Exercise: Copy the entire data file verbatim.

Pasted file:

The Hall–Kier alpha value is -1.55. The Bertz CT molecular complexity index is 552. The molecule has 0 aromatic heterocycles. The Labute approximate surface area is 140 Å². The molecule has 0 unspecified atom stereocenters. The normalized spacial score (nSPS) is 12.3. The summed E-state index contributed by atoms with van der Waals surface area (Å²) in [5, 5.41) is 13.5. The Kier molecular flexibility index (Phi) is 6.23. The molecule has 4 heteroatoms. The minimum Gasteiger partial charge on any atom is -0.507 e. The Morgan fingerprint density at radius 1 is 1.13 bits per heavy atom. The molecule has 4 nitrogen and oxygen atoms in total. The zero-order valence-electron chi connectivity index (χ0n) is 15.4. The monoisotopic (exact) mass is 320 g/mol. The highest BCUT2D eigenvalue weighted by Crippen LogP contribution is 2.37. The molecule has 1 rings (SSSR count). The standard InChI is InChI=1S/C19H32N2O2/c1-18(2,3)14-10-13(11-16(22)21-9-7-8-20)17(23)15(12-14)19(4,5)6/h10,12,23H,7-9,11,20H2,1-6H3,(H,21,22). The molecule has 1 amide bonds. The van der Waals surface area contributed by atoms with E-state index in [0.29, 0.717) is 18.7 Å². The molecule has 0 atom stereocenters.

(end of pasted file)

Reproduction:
The Hall–Kier alpha value is -1.55. The Bertz CT molecular complexity index is 552. The molecule has 0 aromatic heterocycles. The Labute approximate surface area is 140 Å². The molecule has 0 unspecified atom stereocenters. The normalized spacial score (nSPS) is 12.3. The summed E-state index contributed by atoms with van der Waals surface area (Å²) in [5, 5.41) is 13.5. The Kier molecular flexibility index (Phi) is 6.23. The molecule has 4 heteroatoms. The minimum Gasteiger partial charge on any atom is -0.507 e. The Morgan fingerprint density at radius 1 is 1.13 bits per heavy atom. The molecule has 4 nitrogen and oxygen atoms in total. The zero-order valence-electron chi connectivity index (χ0n) is 15.4. The monoisotopic (exact) mass is 320 g/mol. The highest BCUT2D eigenvalue weighted by Crippen LogP contribution is 2.37. The molecule has 1 rings (SSSR count). The standard InChI is InChI=1S/C19H32N2O2/c1-18(2,3)14-10-13(11-16(22)21-9-7-8-20)17(23)15(12-14)19(4,5)6/h10,12,23H,7-9,11,20H2,1-6H3,(H,21,22). The molecule has 1 amide bonds. The van der Waals surface area contributed by atoms with E-state index in [0.29, 0.717) is 18.7 Å². The molecule has 0 atom stereocenters.